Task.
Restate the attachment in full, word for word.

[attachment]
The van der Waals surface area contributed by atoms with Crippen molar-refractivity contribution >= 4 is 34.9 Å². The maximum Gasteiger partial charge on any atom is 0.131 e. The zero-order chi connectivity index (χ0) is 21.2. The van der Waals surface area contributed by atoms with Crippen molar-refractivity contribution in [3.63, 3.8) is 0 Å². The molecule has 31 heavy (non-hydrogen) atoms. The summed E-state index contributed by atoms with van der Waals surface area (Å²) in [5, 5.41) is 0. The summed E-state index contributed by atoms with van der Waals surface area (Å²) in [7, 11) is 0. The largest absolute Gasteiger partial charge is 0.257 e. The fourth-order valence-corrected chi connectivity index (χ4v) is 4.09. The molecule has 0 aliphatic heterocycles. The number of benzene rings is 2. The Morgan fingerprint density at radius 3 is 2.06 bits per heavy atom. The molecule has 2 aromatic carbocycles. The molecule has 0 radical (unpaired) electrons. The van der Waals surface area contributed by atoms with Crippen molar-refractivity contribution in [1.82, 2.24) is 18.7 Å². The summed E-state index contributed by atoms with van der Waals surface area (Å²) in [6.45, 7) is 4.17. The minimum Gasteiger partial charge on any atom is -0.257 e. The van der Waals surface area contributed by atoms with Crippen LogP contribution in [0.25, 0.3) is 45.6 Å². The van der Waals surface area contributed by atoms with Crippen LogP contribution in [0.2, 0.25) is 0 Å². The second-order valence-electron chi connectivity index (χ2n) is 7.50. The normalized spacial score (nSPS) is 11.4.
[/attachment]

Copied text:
The van der Waals surface area contributed by atoms with Crippen molar-refractivity contribution >= 4 is 34.9 Å². The maximum Gasteiger partial charge on any atom is 0.131 e. The zero-order chi connectivity index (χ0) is 21.2. The van der Waals surface area contributed by atoms with Crippen molar-refractivity contribution in [3.63, 3.8) is 0 Å². The molecule has 31 heavy (non-hydrogen) atoms. The summed E-state index contributed by atoms with van der Waals surface area (Å²) in [5, 5.41) is 0. The summed E-state index contributed by atoms with van der Waals surface area (Å²) in [7, 11) is 0. The largest absolute Gasteiger partial charge is 0.257 e. The fourth-order valence-corrected chi connectivity index (χ4v) is 4.09. The molecule has 0 aliphatic heterocycles. The number of benzene rings is 2. The Morgan fingerprint density at radius 3 is 2.06 bits per heavy atom. The molecule has 2 aromatic carbocycles. The molecule has 0 radical (unpaired) electrons. The van der Waals surface area contributed by atoms with Crippen molar-refractivity contribution in [1.82, 2.24) is 18.7 Å². The summed E-state index contributed by atoms with van der Waals surface area (Å²) in [6.45, 7) is 4.17. The minimum Gasteiger partial charge on any atom is -0.257 e. The van der Waals surface area contributed by atoms with Crippen LogP contribution in [0.25, 0.3) is 45.6 Å². The van der Waals surface area contributed by atoms with Crippen LogP contribution in [0.2, 0.25) is 0 Å². The second-order valence-electron chi connectivity index (χ2n) is 7.50. The normalized spacial score (nSPS) is 11.4.